Tinkering with monetary policy will not be enough to arrest the rupee’s fall. This is apparent enough given the main structural cause underlying the fall. Other factors such as weak export markets and the anticipation of the US Federal Reserve tapering off quantitative easing may play a role or serve as catalysts, but culpability rests for the most part with India’s widening current account deficit.
Given the role oil imports pay in that calculation last fiscal, India ran up a tab of $170 billion Prime Minister Manmohan Singh’s push to shave $25 billion off that bill follows naturally. But while Oil Minister Veerappa Moily’s plan to hit about $8.5 billion of that target by increasing oil imports from Iran may work in the short term, it is more in the nature of a band-aid than a lasting solution or in the case of the proposal to reduce demand by shutting down petrol pumps at night, not even that.
As matters stand, the only certainty about political and strategic equations in the Middle East is that they may alter at any time. US President Barack Obama is in the process of seeking Congressional approval for a strike against Syria; oil prices have already risen in anticipation of the turmoil such a military intervention could cause. If he secures that approval, matters will worsen a great deal -- particularly given that Iran is Syrian President Bashar al-Assad’s main sponsor and has unequivocally warned against any strikes.
Even if Washington backs off, the chaotic situation in the Middle East is not likely to resolve itself any time soon.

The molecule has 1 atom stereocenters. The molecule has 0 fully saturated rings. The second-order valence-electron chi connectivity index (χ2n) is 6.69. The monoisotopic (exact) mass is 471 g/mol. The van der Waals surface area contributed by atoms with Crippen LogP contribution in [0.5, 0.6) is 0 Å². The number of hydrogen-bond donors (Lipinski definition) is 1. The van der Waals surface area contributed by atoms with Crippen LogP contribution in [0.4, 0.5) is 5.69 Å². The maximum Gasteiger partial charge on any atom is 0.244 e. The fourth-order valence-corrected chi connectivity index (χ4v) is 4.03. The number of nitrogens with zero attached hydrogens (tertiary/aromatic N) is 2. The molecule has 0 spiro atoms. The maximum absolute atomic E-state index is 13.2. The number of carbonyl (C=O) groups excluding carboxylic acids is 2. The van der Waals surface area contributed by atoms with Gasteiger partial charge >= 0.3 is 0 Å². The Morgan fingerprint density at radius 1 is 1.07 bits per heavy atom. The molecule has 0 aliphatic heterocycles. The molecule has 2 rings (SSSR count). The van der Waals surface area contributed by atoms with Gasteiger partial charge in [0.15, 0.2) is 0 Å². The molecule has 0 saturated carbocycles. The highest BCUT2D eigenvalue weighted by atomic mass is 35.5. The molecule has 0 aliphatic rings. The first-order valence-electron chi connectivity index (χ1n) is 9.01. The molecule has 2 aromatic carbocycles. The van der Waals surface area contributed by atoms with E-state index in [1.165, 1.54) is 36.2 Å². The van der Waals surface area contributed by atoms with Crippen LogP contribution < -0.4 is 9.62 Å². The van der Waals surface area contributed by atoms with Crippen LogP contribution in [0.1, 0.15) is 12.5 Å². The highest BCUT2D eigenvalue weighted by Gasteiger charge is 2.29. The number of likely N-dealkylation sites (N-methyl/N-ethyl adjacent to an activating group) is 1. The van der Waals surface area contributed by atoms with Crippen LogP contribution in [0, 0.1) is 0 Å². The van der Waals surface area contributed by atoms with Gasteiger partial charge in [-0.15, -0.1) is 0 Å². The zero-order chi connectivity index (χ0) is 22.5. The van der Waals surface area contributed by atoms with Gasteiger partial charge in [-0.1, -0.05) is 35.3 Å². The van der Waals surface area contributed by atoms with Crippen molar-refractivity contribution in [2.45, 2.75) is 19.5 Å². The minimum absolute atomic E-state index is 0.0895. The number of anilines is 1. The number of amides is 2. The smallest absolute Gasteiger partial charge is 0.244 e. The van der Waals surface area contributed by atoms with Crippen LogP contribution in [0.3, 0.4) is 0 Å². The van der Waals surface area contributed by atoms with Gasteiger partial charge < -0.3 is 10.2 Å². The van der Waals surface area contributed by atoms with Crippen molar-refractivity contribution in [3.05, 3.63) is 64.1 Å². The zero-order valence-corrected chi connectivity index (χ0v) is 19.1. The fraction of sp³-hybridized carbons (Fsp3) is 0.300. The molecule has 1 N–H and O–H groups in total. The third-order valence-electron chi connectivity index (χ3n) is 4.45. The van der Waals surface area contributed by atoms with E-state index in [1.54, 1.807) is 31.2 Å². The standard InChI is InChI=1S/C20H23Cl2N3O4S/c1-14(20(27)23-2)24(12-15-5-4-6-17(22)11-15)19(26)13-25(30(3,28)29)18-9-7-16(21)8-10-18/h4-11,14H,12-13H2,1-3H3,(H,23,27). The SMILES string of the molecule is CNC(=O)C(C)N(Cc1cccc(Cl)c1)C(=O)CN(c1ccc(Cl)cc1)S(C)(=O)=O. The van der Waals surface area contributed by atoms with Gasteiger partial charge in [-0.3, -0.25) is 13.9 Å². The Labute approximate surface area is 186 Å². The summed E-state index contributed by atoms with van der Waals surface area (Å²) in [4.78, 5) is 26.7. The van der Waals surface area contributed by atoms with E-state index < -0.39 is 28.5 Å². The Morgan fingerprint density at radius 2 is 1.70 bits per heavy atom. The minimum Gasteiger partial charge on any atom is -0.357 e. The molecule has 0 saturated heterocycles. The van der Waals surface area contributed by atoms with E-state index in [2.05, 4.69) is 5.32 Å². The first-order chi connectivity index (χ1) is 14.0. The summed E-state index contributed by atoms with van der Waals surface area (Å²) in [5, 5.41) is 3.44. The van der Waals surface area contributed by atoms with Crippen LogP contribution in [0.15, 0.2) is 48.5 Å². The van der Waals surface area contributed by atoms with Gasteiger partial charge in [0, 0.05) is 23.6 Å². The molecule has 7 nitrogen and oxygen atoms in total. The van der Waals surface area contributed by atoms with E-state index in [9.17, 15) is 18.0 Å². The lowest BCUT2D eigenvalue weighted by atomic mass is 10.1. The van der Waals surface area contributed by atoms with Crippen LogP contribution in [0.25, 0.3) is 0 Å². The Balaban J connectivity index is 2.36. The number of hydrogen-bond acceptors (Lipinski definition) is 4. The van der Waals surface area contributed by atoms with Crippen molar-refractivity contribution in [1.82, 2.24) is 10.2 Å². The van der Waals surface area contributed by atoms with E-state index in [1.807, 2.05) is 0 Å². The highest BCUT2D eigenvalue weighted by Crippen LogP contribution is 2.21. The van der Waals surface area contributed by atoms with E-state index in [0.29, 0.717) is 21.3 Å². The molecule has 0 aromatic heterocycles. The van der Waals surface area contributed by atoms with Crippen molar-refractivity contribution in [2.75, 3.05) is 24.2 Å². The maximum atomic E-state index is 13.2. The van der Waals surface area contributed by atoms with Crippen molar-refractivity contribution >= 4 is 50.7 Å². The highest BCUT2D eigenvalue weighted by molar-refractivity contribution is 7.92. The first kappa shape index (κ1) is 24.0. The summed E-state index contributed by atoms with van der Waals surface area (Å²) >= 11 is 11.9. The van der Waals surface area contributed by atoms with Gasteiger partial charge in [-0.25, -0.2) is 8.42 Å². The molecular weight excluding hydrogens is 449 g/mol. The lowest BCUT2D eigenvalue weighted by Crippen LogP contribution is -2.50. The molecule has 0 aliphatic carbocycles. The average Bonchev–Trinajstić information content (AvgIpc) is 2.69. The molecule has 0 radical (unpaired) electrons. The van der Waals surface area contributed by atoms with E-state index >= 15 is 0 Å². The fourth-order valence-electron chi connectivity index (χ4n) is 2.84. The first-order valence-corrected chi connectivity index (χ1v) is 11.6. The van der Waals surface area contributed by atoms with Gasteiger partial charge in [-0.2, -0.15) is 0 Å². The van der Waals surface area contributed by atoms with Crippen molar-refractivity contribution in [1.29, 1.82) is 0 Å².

Looking at Iranian imports as a long-term solution would be fraught with uncertainty, under the circumstances; at the least, spiking prices could potentially slow India’s GDP growth by 0.2 per cent according to Goldman Sachs.
The real problems and, consequently, the real solutions lie at home. Currently, India imports about 70 per cent of the oil it consumes. According to the Planning Commission’s Integrated Energy Policy, this import dependence is set to rise to 90 per cent by 2030. This is simply not sustainable from an economic perspective.
There are two main issues factoring into this; the stagnation of domestic oil production and getting the energy mix right. As far as the first goes, inadequate upstream infrastructure is a major hurdle. There has been under-investment in this area in the past, and matters are worsening now.
Later amendments to a strong regulatory framework have created a lack of clarity that is causing a dearth of interest and participation in New Exploration Licensing Policy Rounds, thereby forestalling investment. And downstream, fuel subsidies have impacted the financial health of state-owned oil marketing companies in a major way, which prevents them from investing upstream.
As far as getting the energy mix right goes, India’s massive coal reserves are currently heavily under-utilised due to the systemic inefficiencies caused by the Coal India monopoly.
There is scope here for shifting to greater coal use coupled with investment in clean coal technologies. These are not easy issues to address, nor are they quick-fix solutions; it will require political will to debate and address them. But it must be done; Iran is no real solution.